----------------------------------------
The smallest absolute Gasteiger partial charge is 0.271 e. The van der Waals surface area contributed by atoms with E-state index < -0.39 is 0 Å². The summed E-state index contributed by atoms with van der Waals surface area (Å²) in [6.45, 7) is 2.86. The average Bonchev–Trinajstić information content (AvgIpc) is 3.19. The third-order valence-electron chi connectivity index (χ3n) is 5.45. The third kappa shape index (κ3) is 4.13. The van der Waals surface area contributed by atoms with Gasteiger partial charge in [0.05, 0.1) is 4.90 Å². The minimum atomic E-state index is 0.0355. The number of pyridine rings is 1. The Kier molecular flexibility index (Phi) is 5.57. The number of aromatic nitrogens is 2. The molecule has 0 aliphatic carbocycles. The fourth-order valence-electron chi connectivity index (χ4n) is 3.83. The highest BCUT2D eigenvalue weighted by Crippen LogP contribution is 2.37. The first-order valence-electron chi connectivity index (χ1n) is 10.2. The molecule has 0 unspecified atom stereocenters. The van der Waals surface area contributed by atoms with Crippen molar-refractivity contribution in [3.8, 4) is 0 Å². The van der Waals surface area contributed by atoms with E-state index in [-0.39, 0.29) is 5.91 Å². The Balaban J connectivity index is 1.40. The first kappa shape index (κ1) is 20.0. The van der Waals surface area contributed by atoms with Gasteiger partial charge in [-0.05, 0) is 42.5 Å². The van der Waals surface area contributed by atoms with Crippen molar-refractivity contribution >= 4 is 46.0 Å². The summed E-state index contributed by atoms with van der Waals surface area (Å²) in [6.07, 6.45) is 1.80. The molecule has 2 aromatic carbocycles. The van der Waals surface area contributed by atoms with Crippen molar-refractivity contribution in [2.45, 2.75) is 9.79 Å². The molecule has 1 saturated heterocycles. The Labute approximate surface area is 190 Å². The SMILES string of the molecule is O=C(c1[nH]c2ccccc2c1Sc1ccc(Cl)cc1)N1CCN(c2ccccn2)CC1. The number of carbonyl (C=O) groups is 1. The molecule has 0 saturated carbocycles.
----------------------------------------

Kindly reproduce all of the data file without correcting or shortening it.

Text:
The smallest absolute Gasteiger partial charge is 0.271 e. The van der Waals surface area contributed by atoms with E-state index < -0.39 is 0 Å². The summed E-state index contributed by atoms with van der Waals surface area (Å²) in [6.45, 7) is 2.86. The average Bonchev–Trinajstić information content (AvgIpc) is 3.19. The third-order valence-electron chi connectivity index (χ3n) is 5.45. The third kappa shape index (κ3) is 4.13. The van der Waals surface area contributed by atoms with Gasteiger partial charge in [0.05, 0.1) is 4.90 Å². The minimum atomic E-state index is 0.0355. The number of pyridine rings is 1. The Kier molecular flexibility index (Phi) is 5.57. The number of aromatic nitrogens is 2. The molecule has 0 aliphatic carbocycles. The fourth-order valence-electron chi connectivity index (χ4n) is 3.83. The highest BCUT2D eigenvalue weighted by Crippen LogP contribution is 2.37. The first-order valence-electron chi connectivity index (χ1n) is 10.2. The molecule has 0 unspecified atom stereocenters. The van der Waals surface area contributed by atoms with Crippen molar-refractivity contribution in [3.8, 4) is 0 Å². The van der Waals surface area contributed by atoms with E-state index in [-0.39, 0.29) is 5.91 Å². The Balaban J connectivity index is 1.40. The first kappa shape index (κ1) is 20.0. The van der Waals surface area contributed by atoms with Gasteiger partial charge in [-0.05, 0) is 42.5 Å². The van der Waals surface area contributed by atoms with Crippen molar-refractivity contribution >= 4 is 46.0 Å². The summed E-state index contributed by atoms with van der Waals surface area (Å²) in [6.07, 6.45) is 1.80. The molecule has 2 aromatic carbocycles. The van der Waals surface area contributed by atoms with Crippen molar-refractivity contribution in [2.45, 2.75) is 9.79 Å². The molecule has 1 saturated heterocycles. The Labute approximate surface area is 190 Å². The SMILES string of the molecule is O=C(c1[nH]c2ccccc2c1Sc1ccc(Cl)cc1)N1CCN(c2ccccn2)CC1. The number of carbonyl (C=O) groups is 1. The molecule has 0 saturated carbocycles.